State Government-run Institutions

The Victorian Government established reformatory schools and detention centres to provide institutional care and confinement for young people deemed to be in the need of ‘correction’. The Department of Child Safety are responsible for the management of these government-run institutions.  

Turana Youth Training Centre, VIC

In 1955, the Victorian Government established and opened Turana Youth Training Centre, situated in Royal Park, Parkville VIC.  

Turana Youth Training Centre (previously known as the Royal Park Depot) operated as a detention centre for male children under the age of 18 who were committed to the care of the State of Victoria (otherwise known as wards of the State of Victoria). From 1955 until 1961, ‘Poplar House’ was used as the juvenile school for male child offenders. 

Turana Youth Training Centre was managed by a Superintendent who supervised and reported to the Victorian government (through its agencies).   

Turana Youth Training Centre closed in 1993 and was redeveloped as the Melbourne Youth Justice Centre.  

History of Abuse at Turana Youth Training Centre, VIC

Survivors reported that they suffered sexual, physical, and emotional abuse during their time as children at Turana Youth Training Centre. 

A survivor reports that during his time at Turana Youth Training Centre the staff believed that he was homosexual and referred him for treatment to be “cured” of his homosexuality through conversion therapy. He had an electrode strapped to his ankle and he was shown images of naked men and women. He reports that he received an electric shock whenever a naked man appeared on the screen. When the other children in Turana Youth Training Centre found out about this, he was labelled a “bum boy” and was sexually abused. He reports that when he reported to the staff that he was being abused by the other boys, their response was to increase the level of electric shock they were subjecting him to. 

In 2015/2016, the Royal Commission into Institutional Responses to Child Sexual Abuse heard from numerous survivors who suffered sexual abuse at Turana Youth Training Centre and found how horrific and cruel the abuse was at the institution. In its report, the Royal Commission found that:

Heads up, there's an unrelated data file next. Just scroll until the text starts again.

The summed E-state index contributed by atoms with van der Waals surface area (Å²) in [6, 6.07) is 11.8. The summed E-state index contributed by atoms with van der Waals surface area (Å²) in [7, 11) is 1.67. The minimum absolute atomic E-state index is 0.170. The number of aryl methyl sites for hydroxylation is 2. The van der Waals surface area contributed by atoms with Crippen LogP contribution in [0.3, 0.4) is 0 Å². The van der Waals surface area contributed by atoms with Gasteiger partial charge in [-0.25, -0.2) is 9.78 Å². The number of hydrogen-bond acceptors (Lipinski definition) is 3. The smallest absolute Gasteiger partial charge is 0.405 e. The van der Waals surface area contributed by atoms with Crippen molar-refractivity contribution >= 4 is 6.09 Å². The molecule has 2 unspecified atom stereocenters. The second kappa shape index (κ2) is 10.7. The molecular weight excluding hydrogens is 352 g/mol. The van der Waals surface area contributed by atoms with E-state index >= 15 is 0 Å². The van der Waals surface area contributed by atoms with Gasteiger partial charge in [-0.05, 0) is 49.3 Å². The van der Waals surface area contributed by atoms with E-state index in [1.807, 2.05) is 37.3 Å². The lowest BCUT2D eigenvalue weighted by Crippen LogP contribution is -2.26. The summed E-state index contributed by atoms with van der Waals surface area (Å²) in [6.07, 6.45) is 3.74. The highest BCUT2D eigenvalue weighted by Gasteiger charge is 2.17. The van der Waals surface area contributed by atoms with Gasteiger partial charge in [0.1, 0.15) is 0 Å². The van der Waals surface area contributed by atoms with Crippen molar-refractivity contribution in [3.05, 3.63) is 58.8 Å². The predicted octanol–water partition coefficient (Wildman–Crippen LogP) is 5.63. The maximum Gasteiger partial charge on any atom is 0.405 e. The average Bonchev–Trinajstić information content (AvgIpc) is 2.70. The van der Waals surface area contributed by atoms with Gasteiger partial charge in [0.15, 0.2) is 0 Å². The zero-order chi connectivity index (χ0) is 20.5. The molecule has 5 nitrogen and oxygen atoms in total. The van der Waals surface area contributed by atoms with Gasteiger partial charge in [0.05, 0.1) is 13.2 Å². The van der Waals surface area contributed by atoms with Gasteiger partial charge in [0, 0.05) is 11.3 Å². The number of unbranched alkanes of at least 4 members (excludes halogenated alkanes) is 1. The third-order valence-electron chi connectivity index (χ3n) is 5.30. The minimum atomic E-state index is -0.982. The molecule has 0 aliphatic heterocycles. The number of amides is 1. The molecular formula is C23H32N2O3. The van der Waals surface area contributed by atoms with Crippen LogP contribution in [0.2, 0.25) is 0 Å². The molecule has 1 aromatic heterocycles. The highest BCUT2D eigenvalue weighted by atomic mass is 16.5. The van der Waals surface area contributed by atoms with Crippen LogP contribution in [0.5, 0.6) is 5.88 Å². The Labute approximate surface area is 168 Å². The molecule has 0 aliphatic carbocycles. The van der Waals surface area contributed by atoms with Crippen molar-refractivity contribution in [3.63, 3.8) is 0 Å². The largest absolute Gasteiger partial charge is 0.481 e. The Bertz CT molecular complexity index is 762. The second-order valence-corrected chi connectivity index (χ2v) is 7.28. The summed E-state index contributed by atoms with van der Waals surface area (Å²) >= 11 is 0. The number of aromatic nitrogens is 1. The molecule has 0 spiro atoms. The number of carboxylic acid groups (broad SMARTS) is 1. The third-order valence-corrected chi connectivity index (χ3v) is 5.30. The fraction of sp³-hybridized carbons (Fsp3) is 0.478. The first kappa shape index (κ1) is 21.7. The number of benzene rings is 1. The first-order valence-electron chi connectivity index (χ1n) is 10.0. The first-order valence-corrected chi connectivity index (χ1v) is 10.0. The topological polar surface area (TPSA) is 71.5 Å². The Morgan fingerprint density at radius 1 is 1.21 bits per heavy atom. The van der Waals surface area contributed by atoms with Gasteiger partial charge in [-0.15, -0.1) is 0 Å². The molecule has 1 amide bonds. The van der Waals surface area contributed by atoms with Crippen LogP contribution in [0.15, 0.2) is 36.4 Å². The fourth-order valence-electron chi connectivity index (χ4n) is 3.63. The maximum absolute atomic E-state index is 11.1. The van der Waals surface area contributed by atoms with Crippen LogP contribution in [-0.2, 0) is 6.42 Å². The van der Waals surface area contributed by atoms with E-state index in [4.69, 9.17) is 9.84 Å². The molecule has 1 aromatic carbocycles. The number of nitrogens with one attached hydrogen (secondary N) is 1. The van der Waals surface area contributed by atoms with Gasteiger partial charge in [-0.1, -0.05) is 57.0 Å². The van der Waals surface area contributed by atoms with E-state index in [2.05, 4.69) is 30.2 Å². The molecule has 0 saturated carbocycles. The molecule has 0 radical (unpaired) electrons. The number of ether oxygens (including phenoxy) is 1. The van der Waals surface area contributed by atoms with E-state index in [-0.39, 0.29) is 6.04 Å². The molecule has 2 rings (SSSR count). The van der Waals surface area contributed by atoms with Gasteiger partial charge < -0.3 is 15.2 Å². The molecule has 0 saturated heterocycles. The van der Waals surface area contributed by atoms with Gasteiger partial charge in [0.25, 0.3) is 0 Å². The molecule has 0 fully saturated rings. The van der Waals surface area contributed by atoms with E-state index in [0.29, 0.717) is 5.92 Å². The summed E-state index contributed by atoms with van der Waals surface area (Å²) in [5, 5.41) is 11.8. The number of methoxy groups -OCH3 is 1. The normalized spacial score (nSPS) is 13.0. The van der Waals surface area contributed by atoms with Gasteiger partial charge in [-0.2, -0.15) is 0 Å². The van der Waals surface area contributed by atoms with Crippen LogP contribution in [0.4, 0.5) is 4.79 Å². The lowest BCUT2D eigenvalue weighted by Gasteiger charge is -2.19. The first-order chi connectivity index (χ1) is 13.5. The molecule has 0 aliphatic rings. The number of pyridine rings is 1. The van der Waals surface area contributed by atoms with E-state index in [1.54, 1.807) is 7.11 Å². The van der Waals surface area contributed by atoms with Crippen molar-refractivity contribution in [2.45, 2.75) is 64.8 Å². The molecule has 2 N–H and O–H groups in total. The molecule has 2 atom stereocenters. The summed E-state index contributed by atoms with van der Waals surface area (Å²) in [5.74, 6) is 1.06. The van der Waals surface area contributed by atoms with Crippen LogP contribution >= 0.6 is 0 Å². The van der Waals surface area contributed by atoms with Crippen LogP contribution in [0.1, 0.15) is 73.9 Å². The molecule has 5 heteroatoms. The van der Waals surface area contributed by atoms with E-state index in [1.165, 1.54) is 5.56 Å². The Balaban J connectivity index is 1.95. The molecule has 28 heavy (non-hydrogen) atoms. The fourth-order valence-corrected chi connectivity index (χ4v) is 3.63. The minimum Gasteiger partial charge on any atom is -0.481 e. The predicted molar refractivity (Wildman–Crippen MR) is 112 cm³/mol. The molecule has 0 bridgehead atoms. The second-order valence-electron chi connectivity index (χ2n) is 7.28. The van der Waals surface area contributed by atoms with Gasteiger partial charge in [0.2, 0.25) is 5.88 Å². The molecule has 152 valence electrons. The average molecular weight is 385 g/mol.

• Staff (known as “screws”) at Turana Youth Training Centre were known for their brutality and physical punishments. For example, in the maximum maximum-security section known as Poplar House, it was common for boys to be bashed quite badly and the punishments meted out were always degrading.  
  • There was no supervision of the dormitories at night time. This is when most of the most boys were sexually and physically abused;  
  • Complaints about the abuse were met with inaction and punishment;  
  • There was no medical treatment provided for injuries or medical conditions; 
  • Medical examinations were often painful and degrading; and  
  • Wards who ran away from Turana Youth Training Centre to escape abuse were generally returned by the police. In some instances, they were beaten by police and usually no inquiry was made by the police as to why the boys ran away. 

A former youth worker of Turana Youth Training Centre told the Royal Commission he heard “rumours about a couple of officers” and recalled hearing about a boy who had been raped with a toothbrush. He reported that there was a culture of controlling the boys through punishment and there was no focus on child welfare at all at Turana Youth Training Centre. He reported to the Royal Commission that the dormitories at Turana Youth Training Centre were “hell on wheels” for the children. 

Mr David Green, the assistant superintendent at Turana Youth Training Centre in 1966 and the Superintendent in 1968, told the Royal Commission that boys had reported to him that they had been sexually abused by other children, but said that there was no formal complaint handling procedure – so he virtually did nothing to stop it. 

We are specialist abuse lawyers and can help you receive acknowledgement, meaningful apology and financial resolution from those institutions and systems of power that failed to protect you from harm. If you would like advice in relation to a childhood or adult sexual, physical and/or psychological/emotional abuse claim in any jurisdiction in Australia, please reach out to the author, Emily Wright, at Littles Lawyers today. 

Further Abuse Law information written by our Emily Wright can be found on our website.  

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